Former Shannon Group chairwoman Rose Hynes is taking the same role at the Irish Aviation Authority (IAA) on an interim basis.
Minister for Transport Eamon Ryan confirmed on Tuesday that the Government had appointed Ms Hynes as interim chairwoman of the aviation regulator as plans to spin off its safety watchdog role moved ahead.
Ms Hynes stepped down last year as founding chairwoman of Shannon Group, the State company responsible for Shannon Airport, along with property and heritage management businesses, after her term there ended.
She headed the Aviation Business Development Task Force that led to Shannon Airport's separation from Aer Rianta – now DAA – in 2013 and the creation of the broader State-owned group the following year.
Before Covid-19 struck last year, Shannon Airport had grown passenger numbers by 23 per cent since the split.
However, critics say the move has not worked. In November, unions including Siptu and Connect, which represent many airport workers, called at the Oireachtas transport committee for the State to re-merge Shannon with DAA.
The committee’s report subsequently recommended the creation of a new airports authority with responsibility for Cork, Dublin and Shannon.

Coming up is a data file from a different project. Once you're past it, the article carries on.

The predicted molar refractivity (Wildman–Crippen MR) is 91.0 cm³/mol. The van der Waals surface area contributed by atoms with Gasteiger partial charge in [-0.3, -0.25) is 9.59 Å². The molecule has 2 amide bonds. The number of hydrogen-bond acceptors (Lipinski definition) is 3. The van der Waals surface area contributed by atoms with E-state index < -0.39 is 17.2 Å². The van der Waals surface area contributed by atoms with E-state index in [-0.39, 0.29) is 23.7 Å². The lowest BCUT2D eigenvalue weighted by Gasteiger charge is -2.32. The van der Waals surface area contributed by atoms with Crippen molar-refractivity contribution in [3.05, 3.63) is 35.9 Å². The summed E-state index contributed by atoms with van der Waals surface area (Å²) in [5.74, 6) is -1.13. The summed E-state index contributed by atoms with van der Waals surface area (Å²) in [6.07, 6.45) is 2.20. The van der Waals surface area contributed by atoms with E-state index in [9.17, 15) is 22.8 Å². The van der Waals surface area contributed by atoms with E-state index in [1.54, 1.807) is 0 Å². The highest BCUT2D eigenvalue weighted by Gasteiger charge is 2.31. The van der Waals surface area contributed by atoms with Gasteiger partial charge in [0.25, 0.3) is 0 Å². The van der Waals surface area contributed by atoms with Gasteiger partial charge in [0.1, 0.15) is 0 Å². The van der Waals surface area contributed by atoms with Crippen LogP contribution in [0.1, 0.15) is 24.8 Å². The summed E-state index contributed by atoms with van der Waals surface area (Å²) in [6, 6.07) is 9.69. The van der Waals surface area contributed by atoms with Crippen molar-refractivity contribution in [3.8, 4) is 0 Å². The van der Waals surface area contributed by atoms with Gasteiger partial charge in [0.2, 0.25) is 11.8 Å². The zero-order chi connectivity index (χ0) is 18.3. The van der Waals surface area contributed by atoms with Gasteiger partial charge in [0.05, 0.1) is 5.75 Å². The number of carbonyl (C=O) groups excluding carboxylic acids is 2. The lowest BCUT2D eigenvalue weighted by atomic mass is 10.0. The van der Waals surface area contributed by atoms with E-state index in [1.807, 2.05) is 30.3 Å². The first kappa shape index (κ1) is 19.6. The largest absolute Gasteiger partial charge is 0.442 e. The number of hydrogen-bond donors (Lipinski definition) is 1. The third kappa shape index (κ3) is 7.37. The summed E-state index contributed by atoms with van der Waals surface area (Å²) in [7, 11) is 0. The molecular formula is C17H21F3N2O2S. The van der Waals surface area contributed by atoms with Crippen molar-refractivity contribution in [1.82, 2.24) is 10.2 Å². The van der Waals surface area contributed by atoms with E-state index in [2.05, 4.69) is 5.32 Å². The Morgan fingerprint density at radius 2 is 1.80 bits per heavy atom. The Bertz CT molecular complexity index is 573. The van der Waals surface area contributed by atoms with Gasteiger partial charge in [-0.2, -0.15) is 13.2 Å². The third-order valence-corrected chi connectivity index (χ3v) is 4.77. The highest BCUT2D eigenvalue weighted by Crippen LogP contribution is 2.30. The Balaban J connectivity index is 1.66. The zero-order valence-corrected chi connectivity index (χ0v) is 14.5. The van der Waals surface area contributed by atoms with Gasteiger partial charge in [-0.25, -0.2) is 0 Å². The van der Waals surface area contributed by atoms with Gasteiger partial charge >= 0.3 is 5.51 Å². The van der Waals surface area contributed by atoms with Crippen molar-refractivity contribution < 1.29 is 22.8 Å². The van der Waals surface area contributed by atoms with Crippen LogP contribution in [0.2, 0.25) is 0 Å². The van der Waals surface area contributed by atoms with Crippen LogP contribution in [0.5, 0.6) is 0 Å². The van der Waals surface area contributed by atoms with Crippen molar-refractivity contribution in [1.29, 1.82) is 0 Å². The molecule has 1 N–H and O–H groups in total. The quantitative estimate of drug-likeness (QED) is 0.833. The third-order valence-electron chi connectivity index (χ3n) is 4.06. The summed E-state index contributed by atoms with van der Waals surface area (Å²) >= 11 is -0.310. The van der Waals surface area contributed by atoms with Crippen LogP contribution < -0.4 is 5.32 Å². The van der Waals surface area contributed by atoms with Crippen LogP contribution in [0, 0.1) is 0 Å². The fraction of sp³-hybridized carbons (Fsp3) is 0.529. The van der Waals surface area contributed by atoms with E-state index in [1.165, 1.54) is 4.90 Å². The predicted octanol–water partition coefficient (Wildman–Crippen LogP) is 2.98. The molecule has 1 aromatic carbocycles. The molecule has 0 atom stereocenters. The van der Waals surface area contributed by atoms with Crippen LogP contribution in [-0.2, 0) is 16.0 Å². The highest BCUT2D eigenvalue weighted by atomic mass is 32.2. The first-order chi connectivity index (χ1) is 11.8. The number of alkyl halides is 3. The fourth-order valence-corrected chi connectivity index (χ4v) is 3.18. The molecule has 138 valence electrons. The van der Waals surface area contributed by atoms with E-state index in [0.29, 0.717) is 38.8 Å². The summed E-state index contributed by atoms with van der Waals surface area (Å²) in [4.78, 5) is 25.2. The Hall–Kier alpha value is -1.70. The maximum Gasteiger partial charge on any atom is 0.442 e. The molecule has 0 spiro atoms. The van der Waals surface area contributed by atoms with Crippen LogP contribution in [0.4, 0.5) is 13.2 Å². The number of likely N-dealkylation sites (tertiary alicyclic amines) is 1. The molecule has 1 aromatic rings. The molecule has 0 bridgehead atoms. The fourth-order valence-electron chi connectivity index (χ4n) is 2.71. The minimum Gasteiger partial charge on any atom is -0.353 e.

Ms Hynes takes the helm at the IAA as the Oireachtas prepares to debate the Air Navigation and Transport (Amendment) Bill 2020 which will merge the IAA with the Commission for Aviation Regulation. *
Air traffic control
A new entity will function as the Republic's air traffic controller. The Minister hopes the Oireachtas will pass the legislation this year. *
Mr Ryan will begin seeking a permanent chairperson of the IAA through a formal process under State boards appointments guidelines later this year.
The Minister noted that Ms Hynes brought a wealth of boardroom experience to the IAA.
"Irish aviation is at a low ebb because of the impact of Covid-19, but it is one of the most robust sectors of our economy, and the companies and people who make up the industry make Ireland a genuine global leader," he said.
Hildegarde Naughton, Minister of State for international transport, said she was pleased Ms Hynes would continue to contribute to Irish aviation.
Ms Hynes has also chaired Ervia, the State utility that owns Irish Water and Gas Networks Ireland. She is deputy chancellor of University of Limerick.
In the private sector, she was senior independent director of IPL, an Irish-Canadian wheelie bin and food carton maker sold last year to US group Madison Dearborn.
She chairs farm services business Origin Enterprises, and is on the boards of Eir and Munster Rugby.
* This article was amended on January 15th, 2021